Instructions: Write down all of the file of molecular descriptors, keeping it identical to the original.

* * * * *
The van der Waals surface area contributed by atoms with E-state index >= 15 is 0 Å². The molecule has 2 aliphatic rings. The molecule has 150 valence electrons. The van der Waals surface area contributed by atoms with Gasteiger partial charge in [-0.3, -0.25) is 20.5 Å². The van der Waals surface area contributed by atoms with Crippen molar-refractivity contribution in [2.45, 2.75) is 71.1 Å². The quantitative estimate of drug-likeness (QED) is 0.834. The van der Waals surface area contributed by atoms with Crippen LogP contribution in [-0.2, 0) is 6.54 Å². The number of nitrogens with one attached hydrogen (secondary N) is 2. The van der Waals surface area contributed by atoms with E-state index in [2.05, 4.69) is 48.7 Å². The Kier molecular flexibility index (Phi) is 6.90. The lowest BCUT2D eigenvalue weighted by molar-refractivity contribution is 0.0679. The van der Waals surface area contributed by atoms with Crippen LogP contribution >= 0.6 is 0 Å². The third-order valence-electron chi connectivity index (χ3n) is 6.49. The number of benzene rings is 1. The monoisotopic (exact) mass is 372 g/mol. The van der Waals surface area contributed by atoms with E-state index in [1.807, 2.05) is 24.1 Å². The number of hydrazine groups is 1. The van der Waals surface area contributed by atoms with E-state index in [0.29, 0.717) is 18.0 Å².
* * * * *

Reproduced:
The van der Waals surface area contributed by atoms with E-state index >= 15 is 0 Å². The molecule has 2 aliphatic rings. The molecule has 150 valence electrons. The van der Waals surface area contributed by atoms with Gasteiger partial charge in [-0.3, -0.25) is 20.5 Å². The van der Waals surface area contributed by atoms with Crippen molar-refractivity contribution in [2.45, 2.75) is 71.1 Å². The quantitative estimate of drug-likeness (QED) is 0.834. The van der Waals surface area contributed by atoms with Crippen LogP contribution in [-0.2, 0) is 6.54 Å². The number of nitrogens with one attached hydrogen (secondary N) is 2. The van der Waals surface area contributed by atoms with E-state index in [2.05, 4.69) is 48.7 Å². The Kier molecular flexibility index (Phi) is 6.90. The lowest BCUT2D eigenvalue weighted by molar-refractivity contribution is 0.0679. The van der Waals surface area contributed by atoms with Crippen LogP contribution >= 0.6 is 0 Å². The third-order valence-electron chi connectivity index (χ3n) is 6.49. The number of benzene rings is 1. The monoisotopic (exact) mass is 372 g/mol. The van der Waals surface area contributed by atoms with E-state index in [1.807, 2.05) is 24.1 Å². The number of hydrazine groups is 1. The van der Waals surface area contributed by atoms with E-state index in [0.29, 0.717) is 18.0 Å².